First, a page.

Geelong's business and community leaders should focus on
economic leadership if they want our city to become the world-class
place we all want it to be.
This advice comes from one of Australia's most respected and
successful business leaders, Richard Goyder AO - the guest speaker
at the Committee for Geelong's recent Annual Leadership
To attract to Geelong one of the country's best business
innovators was a genuine coup for our city.
Currently, Mr Goyder is the Chairman of the Australian Football
League (AFL), a Director and Chairman-elect for Woodside and
Director on the Board of Qantas Airways.
The self-proclaimed "farm boy from Tambellup, Western
Australia", Mr Goyder has led an outstanding career - most notably
leading Wesfarmers for 12 years as Managing Director and CEO and
chairing the B20 committee ahead of meeting global leaders at the
2014 G20 Summit in Brisbane.
In his speech, Mr Goyder focussed on the Committee for Geelong's
objective to leverage the economic potential of our city-region to
make Geelong a world-class place.
"In my view the economy is fundamental to every thing we do
whether we're talking about football teams, regions, companies," he
told over 300 guests gathered at The Pier.
Mr Goyder's comments were consistent with the Committee's
research report -Winning from the Second - What Geelong can learn
from International Second Cities.
One of the recommendations out of that report was to create a
unified and co-ordinated approach to economic development for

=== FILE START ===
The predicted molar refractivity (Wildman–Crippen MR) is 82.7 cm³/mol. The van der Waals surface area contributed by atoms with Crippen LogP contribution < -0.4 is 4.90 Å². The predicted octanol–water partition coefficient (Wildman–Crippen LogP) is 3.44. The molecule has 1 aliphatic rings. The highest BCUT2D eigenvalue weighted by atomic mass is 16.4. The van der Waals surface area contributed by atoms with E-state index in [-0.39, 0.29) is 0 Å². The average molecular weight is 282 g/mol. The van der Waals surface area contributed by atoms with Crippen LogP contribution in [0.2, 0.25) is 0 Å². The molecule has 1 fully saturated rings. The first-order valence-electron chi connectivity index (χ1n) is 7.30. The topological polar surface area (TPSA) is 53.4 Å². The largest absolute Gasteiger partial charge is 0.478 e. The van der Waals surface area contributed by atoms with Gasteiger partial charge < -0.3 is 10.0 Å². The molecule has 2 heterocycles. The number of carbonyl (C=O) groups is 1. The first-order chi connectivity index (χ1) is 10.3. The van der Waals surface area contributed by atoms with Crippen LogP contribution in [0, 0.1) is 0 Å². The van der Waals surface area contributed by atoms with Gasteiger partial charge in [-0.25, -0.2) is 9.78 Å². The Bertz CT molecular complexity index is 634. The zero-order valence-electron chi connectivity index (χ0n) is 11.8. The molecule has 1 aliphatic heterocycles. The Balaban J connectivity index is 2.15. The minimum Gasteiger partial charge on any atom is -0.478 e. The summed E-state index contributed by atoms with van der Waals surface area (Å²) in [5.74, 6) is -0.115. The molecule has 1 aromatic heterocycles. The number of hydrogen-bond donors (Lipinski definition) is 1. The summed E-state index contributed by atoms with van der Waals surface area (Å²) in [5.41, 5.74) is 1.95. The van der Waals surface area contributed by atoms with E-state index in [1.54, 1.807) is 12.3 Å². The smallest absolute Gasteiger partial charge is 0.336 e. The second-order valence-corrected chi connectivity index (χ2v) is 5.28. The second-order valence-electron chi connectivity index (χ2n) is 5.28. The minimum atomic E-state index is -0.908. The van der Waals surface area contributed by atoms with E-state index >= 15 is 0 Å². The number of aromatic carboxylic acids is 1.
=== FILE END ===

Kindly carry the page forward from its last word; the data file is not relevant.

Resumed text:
Geelong, in order to provide united advocacy and greater outcomes
for our city-region.
Mr Goyder also described Wesfarmers as a "great case study in
economic leadership", a point that he believes is relevant to
"[Wesfarmers has] been a very innovative and entrepreneurial
company," he said.
"If any one of us had been smart enough to invest $1,000 in
Wesfarmers in 1984 [when it was listed] that would now be worth
over $300,000 compared to about $27,000 if you had invested in the
ASX All Ordinaries."
Mr Goyder said this success would not have been possible without
clear objectives, good governance, a cognitive farming background,
understanding that cash flow and a strong balance sheet matters,
and having the ability to block out "noise".
He said he also had a strong focus on investing in people. All
those elements combined, he said, can secure economic
"If you get [economic] performance, you then get support from
your shareholders if you are a company, or your stakeholders if you
are a community, and support from your suppliers, your customers,
your staff and importantly the community," he said.
Mr Goyder reflected on his personal leadership journey, saying
his greatest piece of advice was to always be yourself and be open
to learning, improvement and constructive criticism.
"Back yourself. Follow your instincts, because they are often
right," he said.
"Take time to think, time to work through and take calculated
"And when you do make a mistake be prepared to face it and front
up and learn from it."
The Committee for Geelong is committed to nurturing the next
generation of business and community leaders, as demonstrated by
our current leadership programs, Leaders for Geelong and the
Activate Leadership program. We too believe that leaders in our
city-region should always be open to learn and grow
Mr Goyder closed his address by recalling his time as chair of
the B20 advisory group for the 2014 G20 Summit.
Sitting at a table of global leaders, next to former US
President Barack Obama and former Prime Minister Tony Abbott, Mr
Goyder presented the Australian B20's recommendations on promoting
global economic growth. He said all the recommendations were
Mr Goyder's final and humble words of advice, specifically to
Geelong's business community, were that although it's important to
demand that leaders lead, everyone has the ability to make a